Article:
Wednesday, January 1, 2014





How often have you lost your luggage while traveling? On a recent trip to Europe I did, and not just once, but twice. It sure would have been nice if I could have been alerted to the situation and know the destiny of my bags.

Vanguard ID Systems may have solved the problem for both the traveler and the transportation industry. They have developed the World’s first “battery free permanent luggage tag”. Known as the VIEW TAG, the tag looks much like an ID tag commonly used to identify the owner of the bag. What’s different is, it’s E-INK based. E-Link is a specific type of electronic paper used in E-readers and various other mobile devices with an ultra-low power consumption. The tag works like a digital license plate that allows the user to control the process of checking in their bag at home with their cell phone and the tag’s QR code or the embedded NFC  (Near Field Communication) module in the tag. NFC is a set of standards used in 80% of smartphones and similar devices to establish radio communications with each other by touching them together or bringing them into a, 3 to 4 inch proximity. In other words while your downloading your boarding pass or QR code for the flight you will also activate the tag by replicating the same information to it. When you arrive at the airport you proceed to the express line, weigh the bags, show your ID and your done. Theses tags are backwards compatible thus allowing old technology, namely bar codes, to catch up with this new technology.

The user receives text messages and alerts at various points of the journey depending on what level of service the airline offers or makes available, or you subscribe to. Different levels, different possible fees if the carrier opts to charge for this feature. In any case it’s a way for the carrier to communicate directly with its customers. If the bags are not with you at your final destination a text would advise that they are delayed, their location and when you could expect them and might even ask you what hotel you are staying at so they could be delivered. This eliminates wasted time at the baggage carrousel only to find out your luggage is lost, and for the airline to avoid angry customers at the lost baggage office. This could be a big time saver and a saving grace for the airline!

Richard Warther, Vangard’s President, advises that these tags will quite likely be in use in a very big way some time in 2014. They are IATA (International Air Transport Association) certified and meet all their current standards. If the carrier’s computer is down it will still show the final destination. The user will either purchase the tag, buy luggage with the tag embedded in it or be given the tag by the carrier as part of a frequent flyer incentive or the transfer of frequent flyer miles. While he would offer no cost figures, he did agree that it should be less than $100. He says the marketing possibilities are endless and his company is exploring all of them. Furthermore, the travel industry sees this as a win-win solution that solves one of their biggest headaches. He underscores that the tag uses no batteries so the average traveler could easily expect more than five years of use with wear and tear being the biggest contributing factor. Currently compatibility is with all the Android phones, but they are working on iPhones as well. As far as a service fee is concerned it would be up to the airlines. Seems to THE GADGETEER that it could be another revenue stream for them since they nickel and dime you for everything else.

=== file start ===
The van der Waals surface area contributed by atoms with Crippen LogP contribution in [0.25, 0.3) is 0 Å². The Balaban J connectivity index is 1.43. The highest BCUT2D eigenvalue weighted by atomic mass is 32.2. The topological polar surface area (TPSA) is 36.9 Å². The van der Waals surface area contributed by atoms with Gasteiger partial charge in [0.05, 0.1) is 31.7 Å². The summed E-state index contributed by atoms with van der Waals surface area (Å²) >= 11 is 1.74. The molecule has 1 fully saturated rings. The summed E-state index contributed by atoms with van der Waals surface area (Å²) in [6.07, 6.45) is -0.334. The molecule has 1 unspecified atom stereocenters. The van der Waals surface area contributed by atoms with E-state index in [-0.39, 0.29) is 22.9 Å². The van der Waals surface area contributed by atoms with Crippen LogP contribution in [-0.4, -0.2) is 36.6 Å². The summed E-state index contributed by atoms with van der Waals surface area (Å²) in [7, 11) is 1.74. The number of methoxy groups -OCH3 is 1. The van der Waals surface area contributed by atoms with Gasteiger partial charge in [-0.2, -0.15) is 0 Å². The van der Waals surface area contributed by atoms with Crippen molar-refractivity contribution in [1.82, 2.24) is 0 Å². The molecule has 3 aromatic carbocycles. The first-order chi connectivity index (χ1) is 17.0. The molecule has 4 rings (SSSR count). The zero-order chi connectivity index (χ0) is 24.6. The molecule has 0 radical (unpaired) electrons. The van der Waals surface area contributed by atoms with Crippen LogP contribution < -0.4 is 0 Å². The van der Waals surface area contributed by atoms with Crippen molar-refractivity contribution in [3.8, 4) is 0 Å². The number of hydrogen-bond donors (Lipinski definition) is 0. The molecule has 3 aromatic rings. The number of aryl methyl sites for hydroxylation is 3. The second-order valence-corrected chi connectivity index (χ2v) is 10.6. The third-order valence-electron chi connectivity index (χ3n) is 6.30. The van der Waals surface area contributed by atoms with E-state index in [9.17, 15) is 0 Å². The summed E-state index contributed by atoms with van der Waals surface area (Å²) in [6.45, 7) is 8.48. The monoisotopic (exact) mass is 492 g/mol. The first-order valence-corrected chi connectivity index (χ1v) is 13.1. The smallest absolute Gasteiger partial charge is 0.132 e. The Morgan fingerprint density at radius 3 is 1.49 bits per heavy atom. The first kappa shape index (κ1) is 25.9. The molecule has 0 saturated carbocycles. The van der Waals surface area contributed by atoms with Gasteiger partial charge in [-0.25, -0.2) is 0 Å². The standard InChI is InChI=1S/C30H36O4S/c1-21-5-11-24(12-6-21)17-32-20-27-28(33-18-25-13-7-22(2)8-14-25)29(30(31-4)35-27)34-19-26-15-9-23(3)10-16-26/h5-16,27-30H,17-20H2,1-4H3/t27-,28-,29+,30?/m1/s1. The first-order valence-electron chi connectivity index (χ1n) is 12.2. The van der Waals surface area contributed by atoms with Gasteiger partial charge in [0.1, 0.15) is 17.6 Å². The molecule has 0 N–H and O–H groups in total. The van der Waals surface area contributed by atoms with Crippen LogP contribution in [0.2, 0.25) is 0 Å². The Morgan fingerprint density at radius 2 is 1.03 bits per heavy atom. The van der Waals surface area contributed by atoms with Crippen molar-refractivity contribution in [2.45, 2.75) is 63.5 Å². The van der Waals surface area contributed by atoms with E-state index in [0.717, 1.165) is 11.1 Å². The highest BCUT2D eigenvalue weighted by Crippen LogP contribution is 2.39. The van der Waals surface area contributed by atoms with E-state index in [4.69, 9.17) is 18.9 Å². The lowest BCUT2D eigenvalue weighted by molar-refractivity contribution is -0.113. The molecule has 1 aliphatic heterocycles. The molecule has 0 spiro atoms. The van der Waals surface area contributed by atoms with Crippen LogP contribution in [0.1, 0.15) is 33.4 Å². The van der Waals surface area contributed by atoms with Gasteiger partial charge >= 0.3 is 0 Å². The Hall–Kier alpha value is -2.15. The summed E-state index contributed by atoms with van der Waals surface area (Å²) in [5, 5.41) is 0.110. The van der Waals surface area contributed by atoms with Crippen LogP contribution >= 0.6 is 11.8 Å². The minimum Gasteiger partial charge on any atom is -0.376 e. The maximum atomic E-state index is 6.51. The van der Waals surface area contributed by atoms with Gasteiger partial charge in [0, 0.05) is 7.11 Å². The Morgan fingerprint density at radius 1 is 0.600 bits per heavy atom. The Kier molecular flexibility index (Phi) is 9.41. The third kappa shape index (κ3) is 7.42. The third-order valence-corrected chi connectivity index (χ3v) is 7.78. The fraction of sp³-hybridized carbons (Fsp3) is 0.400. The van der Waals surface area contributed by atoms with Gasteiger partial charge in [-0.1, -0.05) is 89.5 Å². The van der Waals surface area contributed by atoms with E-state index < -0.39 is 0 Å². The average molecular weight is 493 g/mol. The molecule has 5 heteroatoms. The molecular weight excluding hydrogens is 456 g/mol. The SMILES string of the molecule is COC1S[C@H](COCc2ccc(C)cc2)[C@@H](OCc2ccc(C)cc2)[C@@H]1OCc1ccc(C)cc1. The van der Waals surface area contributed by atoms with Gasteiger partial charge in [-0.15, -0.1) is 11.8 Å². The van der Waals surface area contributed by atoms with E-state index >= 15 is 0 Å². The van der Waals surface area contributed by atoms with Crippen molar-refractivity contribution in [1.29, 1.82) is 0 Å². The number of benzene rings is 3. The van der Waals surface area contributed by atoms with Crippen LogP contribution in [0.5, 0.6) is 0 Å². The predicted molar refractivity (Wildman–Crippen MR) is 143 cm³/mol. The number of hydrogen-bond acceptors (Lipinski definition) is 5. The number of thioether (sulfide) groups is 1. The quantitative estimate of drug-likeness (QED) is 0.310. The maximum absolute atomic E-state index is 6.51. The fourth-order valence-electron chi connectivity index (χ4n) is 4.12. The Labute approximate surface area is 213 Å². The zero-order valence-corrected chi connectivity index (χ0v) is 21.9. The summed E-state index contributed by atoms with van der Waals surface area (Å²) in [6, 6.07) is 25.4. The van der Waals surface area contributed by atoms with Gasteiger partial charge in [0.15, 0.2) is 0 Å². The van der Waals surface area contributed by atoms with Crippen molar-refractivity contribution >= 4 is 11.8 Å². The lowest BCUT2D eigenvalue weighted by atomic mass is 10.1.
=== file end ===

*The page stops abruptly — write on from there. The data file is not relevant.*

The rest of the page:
While I’ve not had the opportunity to personally test these tags I look forward to their availability and would certainly give it five stars if they work.

Bob Skidmore is a freelance writer, who may be contacted at, or followed at for the latest gadget industry news. He does not represent, or endorse any of the products he reviews and his opinions are solely his points of view and not those of the manufacturer. The manufacturer generally supplies products at no cost for the articles and no other compensation is received. THE GADGETEER is highly selective as to products he feels worthy of review so as not to waste the reader’s time, thus the reason for many superior ratings.